Happy Thanksgiving week everyone! I love any excuse to cook big meals, especially ones including squash and any excuse to have the oven roaring all evening since our radiators aren’t working (yeah, as I type this it’s 56 degrees in my apartment and Capslock is trying to crawl under my sweater).
This post is to show off all the dishes featured in my tiny, Thanksgiving recipe zine that I just printed yesterday. It was originally going to be a small insert in issue #3 of Decent Grief, but considering issue #3 is still sitting at 97% completion (where’s it been for a month), I finally decided to print this as a standalone zine. Later today I’ll be distributing copies around Riverwest and hopefully it’ll find the right eyes.
The pesto from the Roasted Mushroom, Pumpkin & Sage Pesto Filled Ravioli post still stands as one of my favorite things I’ve made this fall. For the meal pictured, I cooked pasta to al dente, tossed it in tons of the pesto, covered it in panko and baked it at 450 for 15 minutes. While testing the recipes in the zine, I never made them all at once so I kinda spaced on cooperating oven temperatures for the dishes, but other than the cornbread muffins, they’d all be fine cooked at 450.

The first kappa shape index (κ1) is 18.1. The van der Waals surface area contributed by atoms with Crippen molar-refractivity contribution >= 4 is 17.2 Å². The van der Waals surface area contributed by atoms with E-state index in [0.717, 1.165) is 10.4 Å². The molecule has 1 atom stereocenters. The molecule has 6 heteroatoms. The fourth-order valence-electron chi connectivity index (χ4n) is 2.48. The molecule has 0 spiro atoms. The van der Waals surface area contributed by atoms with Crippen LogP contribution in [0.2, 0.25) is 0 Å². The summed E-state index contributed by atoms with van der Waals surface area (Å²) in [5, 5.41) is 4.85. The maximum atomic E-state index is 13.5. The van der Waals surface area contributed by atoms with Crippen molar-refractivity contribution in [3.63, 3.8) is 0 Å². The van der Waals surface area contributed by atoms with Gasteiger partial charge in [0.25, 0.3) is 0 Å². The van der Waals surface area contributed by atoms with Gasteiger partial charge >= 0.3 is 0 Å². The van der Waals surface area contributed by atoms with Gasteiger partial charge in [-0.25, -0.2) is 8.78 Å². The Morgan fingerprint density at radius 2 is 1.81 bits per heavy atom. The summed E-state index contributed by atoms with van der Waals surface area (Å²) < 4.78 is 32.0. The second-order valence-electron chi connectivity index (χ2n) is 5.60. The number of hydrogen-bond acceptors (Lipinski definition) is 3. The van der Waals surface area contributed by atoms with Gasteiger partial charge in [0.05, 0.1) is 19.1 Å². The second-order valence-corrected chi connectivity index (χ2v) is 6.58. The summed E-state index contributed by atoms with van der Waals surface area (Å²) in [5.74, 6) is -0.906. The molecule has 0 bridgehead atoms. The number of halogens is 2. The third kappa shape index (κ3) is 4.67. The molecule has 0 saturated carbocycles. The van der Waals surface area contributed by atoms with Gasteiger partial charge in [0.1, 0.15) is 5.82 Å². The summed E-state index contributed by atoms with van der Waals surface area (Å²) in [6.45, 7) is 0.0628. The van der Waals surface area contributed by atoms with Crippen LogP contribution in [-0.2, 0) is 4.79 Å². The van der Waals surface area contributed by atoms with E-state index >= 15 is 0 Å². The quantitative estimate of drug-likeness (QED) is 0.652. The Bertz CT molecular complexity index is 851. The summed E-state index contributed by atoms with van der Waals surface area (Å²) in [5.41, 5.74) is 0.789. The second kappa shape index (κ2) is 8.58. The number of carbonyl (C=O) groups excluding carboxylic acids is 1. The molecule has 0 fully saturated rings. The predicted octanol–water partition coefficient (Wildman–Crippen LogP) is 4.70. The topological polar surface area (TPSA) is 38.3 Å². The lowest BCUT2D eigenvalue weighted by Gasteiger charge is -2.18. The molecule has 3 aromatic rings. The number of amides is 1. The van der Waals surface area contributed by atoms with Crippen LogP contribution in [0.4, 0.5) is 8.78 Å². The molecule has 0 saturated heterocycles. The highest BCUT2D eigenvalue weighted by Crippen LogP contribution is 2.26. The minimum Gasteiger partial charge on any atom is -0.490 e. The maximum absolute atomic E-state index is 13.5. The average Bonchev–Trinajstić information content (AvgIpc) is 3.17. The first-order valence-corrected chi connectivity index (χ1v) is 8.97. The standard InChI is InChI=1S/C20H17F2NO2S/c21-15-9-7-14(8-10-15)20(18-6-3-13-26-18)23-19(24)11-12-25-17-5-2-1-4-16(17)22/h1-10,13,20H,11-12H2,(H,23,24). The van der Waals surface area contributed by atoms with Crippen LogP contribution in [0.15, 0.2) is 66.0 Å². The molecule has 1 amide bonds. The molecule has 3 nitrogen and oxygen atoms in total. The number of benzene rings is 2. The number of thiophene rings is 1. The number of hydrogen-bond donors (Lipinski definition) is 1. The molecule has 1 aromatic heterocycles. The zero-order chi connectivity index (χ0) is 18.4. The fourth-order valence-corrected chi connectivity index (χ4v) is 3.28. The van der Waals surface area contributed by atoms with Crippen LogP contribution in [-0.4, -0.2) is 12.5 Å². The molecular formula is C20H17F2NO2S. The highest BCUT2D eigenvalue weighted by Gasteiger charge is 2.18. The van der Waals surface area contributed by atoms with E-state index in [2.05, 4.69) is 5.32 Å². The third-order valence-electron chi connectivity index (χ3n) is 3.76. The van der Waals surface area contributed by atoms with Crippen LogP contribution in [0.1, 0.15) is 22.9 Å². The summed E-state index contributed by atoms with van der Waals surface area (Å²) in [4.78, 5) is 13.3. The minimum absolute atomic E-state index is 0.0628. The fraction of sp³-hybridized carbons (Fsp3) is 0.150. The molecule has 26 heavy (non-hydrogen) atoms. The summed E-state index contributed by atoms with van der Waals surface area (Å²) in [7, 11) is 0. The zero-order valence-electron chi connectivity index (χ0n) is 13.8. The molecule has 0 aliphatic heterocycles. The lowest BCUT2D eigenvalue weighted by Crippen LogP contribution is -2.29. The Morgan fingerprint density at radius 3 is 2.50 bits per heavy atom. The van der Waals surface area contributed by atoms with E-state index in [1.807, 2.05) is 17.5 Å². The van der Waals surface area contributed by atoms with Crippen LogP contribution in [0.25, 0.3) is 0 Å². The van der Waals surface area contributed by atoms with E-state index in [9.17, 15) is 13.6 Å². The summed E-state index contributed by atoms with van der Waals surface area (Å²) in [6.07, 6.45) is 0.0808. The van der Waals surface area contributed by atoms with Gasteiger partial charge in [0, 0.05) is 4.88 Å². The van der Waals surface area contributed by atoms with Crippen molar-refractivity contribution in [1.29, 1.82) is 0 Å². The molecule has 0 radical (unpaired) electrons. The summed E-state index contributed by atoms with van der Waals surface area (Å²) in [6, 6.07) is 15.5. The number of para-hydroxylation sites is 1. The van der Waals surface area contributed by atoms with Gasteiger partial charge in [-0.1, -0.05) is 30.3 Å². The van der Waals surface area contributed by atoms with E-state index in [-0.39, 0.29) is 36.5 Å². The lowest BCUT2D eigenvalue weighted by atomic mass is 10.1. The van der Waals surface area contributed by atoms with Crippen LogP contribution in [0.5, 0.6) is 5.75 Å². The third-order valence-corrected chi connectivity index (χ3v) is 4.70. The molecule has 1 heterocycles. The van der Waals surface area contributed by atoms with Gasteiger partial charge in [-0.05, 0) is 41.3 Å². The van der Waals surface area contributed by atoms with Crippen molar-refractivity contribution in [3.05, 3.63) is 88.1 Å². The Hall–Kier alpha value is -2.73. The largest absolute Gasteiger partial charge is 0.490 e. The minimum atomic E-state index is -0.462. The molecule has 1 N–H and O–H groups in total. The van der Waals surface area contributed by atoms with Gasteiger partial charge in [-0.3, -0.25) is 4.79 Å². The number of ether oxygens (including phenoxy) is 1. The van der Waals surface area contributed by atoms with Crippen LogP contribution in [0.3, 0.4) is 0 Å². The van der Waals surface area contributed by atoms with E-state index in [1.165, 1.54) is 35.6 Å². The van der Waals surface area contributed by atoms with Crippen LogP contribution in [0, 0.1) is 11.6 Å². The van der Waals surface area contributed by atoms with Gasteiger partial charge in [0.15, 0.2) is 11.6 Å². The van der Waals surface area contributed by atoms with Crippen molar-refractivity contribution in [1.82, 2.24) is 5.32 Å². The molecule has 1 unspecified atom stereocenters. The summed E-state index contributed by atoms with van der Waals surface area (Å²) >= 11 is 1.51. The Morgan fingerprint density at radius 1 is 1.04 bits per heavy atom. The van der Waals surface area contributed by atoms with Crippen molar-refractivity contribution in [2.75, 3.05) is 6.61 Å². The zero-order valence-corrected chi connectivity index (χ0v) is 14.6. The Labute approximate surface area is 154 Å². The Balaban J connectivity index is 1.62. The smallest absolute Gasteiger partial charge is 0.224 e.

The dressing used on the salad here is the same as the one from Perfect Winter Salad with a Kumquat, Coffee and Balsamic Vinaigrette but with clementines instead of kumquats. The dressing is as refreshing as the rest of the salad and the espresso will help you feel a little bit more alert after such a big, satisfying meal.
This stuffing is the result of testing the recipe 3 times and, eventually, saying ‘actually I’m going to do it completely differently now’ and loving the results. It’s so creamy due to the almond milk bechamel that you’d never believe it’s vegan. The tofu is fried before being baked with the rest of the stuffing, ensuring its stability and flavor. Cooking it at high heat helps further expel all the moisture in it so that it’s able to soak up all the delicious flavors from the bechamel. The second time testing the recipe, I didn’t crisp up the tofu beforehand and it really makes a world of difference. The best part? This stuffing can be made up to 3 days ahead of time. It stores veeeeeery well. For extra flavor, throw a vegetable bouillon cube into the almond milk when whisking the bechamel. This stuffing also can handle any sturdy greens you throw its way (I’m talking even an armful of swiss chard).
I also served this meal with the chipotle/cranberry sauce from Thanksgiving Tacos to spread onto the cornbread muffins, roasted butternut squash seeds and extra clementines for luck.